Since The People & The Power Game first aired in September 1996,
we have been tracking the issue of campaign finance reform. Hedrick Smith
Productions has produced three separate programs for the PBS NewsHour
that deal with Campaign Finance. We will add links to the full transcripts
of each segment from The NewsHour
site as they become available.
Segment 1 "The
Niagara of Money" (Listen to the RealAudio
Against the current atmosphere of the scandal and investigation, this
segment shows how the campaign system has been overwhelmed by the volume
of money, which is at a record level of more than $2 billion dollars. The
program illustrates how the 1974 campaign finance law has broken down over
the years, after having worked fairly well for the first three presidential
elections after the law was passed. The Federal
Election Commission (FEC) ruling which allowed "soft" money-that
is uncontrolled money- to flow to the political parties for "party
building" and for "issue advertising." The Clinton campaign
exploited this loophole and used soft money to finance ads for reelection.
The Republicans also used this loophole for the Dole campaign. Exploiting
a Supreme Court ruling that equates campaign spending with free speech,
independent organizations such as the AFL-CIO
and the US Chamber of Commerce spent
heavily on the battle for Congress in 1996.
Segment 2 "Big
Sugar-Sweet Deal" (Listen to the RealAudio
This segment looks at the use of political donations to Congressional
campaigns to influence the outcome of legislative votes in the Congress.
We focus on the sugar industry's
lobbying to maintain sugar price supports through import restrictions. There
was a huge battle in the last Congress, largely unnoticed by most people,
although the price support costs most consumers roughly 8 cents per pound
more for sugar than the current world market price, according to the General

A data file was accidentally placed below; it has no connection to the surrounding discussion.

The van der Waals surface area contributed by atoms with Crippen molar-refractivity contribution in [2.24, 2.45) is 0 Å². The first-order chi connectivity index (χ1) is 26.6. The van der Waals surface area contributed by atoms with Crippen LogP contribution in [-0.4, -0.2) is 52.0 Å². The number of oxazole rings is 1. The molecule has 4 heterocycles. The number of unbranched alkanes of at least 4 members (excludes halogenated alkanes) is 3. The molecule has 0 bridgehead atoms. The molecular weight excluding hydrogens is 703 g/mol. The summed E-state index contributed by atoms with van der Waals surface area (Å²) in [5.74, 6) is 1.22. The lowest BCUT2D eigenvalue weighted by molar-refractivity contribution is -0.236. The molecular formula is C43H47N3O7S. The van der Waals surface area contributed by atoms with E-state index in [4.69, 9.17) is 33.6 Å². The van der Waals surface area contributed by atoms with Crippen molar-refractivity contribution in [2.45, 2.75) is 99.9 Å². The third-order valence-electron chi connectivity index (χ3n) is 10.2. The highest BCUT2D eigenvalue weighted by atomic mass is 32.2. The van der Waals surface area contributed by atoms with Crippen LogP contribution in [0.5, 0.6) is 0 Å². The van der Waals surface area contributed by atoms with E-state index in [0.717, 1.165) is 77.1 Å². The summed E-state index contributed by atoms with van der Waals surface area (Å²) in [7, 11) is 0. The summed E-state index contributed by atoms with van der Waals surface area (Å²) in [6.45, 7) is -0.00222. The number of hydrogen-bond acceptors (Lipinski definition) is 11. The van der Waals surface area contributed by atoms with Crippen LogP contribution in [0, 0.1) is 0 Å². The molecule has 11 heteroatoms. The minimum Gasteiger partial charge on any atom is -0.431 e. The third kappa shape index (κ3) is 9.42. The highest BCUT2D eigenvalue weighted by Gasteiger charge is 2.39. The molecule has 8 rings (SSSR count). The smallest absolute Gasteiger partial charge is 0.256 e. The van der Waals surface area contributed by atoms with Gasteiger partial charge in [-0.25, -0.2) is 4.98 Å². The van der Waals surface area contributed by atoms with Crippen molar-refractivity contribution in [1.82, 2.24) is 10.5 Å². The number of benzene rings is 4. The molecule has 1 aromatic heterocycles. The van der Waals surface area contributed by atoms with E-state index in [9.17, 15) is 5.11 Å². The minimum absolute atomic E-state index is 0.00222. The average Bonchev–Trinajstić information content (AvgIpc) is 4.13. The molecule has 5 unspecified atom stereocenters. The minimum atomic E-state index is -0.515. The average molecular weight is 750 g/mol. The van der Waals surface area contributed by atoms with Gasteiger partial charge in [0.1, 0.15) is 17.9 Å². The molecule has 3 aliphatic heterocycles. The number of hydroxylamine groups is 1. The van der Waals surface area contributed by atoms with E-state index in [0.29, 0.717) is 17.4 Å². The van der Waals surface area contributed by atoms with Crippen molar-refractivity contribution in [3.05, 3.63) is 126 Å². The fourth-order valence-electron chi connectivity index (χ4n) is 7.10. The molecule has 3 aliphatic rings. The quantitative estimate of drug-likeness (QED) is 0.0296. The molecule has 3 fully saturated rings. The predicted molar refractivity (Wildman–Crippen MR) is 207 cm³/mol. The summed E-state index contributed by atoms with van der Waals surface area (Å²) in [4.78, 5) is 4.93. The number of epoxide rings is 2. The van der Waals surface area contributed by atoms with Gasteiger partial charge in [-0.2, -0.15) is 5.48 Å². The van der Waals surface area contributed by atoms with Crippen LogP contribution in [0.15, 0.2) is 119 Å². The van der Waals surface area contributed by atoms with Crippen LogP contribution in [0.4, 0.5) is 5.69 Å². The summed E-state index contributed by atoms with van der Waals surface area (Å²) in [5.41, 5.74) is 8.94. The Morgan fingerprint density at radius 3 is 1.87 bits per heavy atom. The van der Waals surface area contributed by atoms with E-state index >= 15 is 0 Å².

Accounting Office. In this battle, Big Sugar wanted to maintain the price
supports, but Republican free-market reformers in the House wanted to get
rid of the agricultural subsidies and price supports. One of the biggest
political givers was the Flo-Sun
Sugar Corp. owned by the Fanjul family. Flo Sun and its allies gained
influence on the political process through campaign giving to both political
parties, and in the end, Big Sugar won.
Segment 3 "Reform-As
Maine Goes...?" (Listen to the RealAudio
This final segment focuses on various efforts at reform in Washington
and the states. The boldest action so far is the the referendum passed last
fall in Maine for public financing of state elections. We go into that battle
and the response by the politicians in Maine, peppered with the comments
of Maine citizens. The segment then shifts to Washington to examine two
1) The McCain-Feingold proposal which calls for banning soft money to
parties and offers free and discounted airtime on television to candidates
if they will accept voluntary spending limits.
2) Bill Bradley's call for a Constitutional amendment to put firm limits
on all campaign spending. We also quote foes of campaign spending such as
Republican Senator Mitch McConnell of Kentucky who argues that according
to Supreme Court decisions campaign spending is like free speech and cannot
be regulated in American elections.
Center For Responsive Politics:
The Center's Website offers a wealth of information on Campaign Finance.
The Center is a non-partisan research group that specializes in the study
of the role that money plays in federal elections and actions. Contact the
Center for campaign finance profiles of members of Congress, industries,
and interest groups and for information on which campaign contributors are
"cashing in" at public expense and how. The Center also follows
activities of the campaign finance regulatory system, holds seminars and
workshops for issue activists and journalists, and offers trainings on how
to undertake research. The array of Center publications on the problem of
money in politics ranges from reference books to a free bimonthly newsletter.
is not the official site of the Federal Election Commission, though it offers
useful FEC data on the 1996 elections.
out FECInfo's list of all individuals who have made contributions of $200
or more: http://www.tray.com/fecinfo/indiv.htm
also has the scoop on who's on top, money-wise, in each congressional race:
you don't recognize a name on a list of big givers, you may find more about
that contributor on Mother Jones magazine's MoJo 400 site, which gives a
detailed portrait of the top 400 political contributors. http://www.mojones.com/coinop_congress/mojo_400/mojo_400.html
where there are big givers, there are big takers. Mother Jones picks the
"dirtiest dozen" (in terms of campaign contributions) in the 104th
Get Involved: This is a
link to a list of various groups that are working on Campaign Finance Reform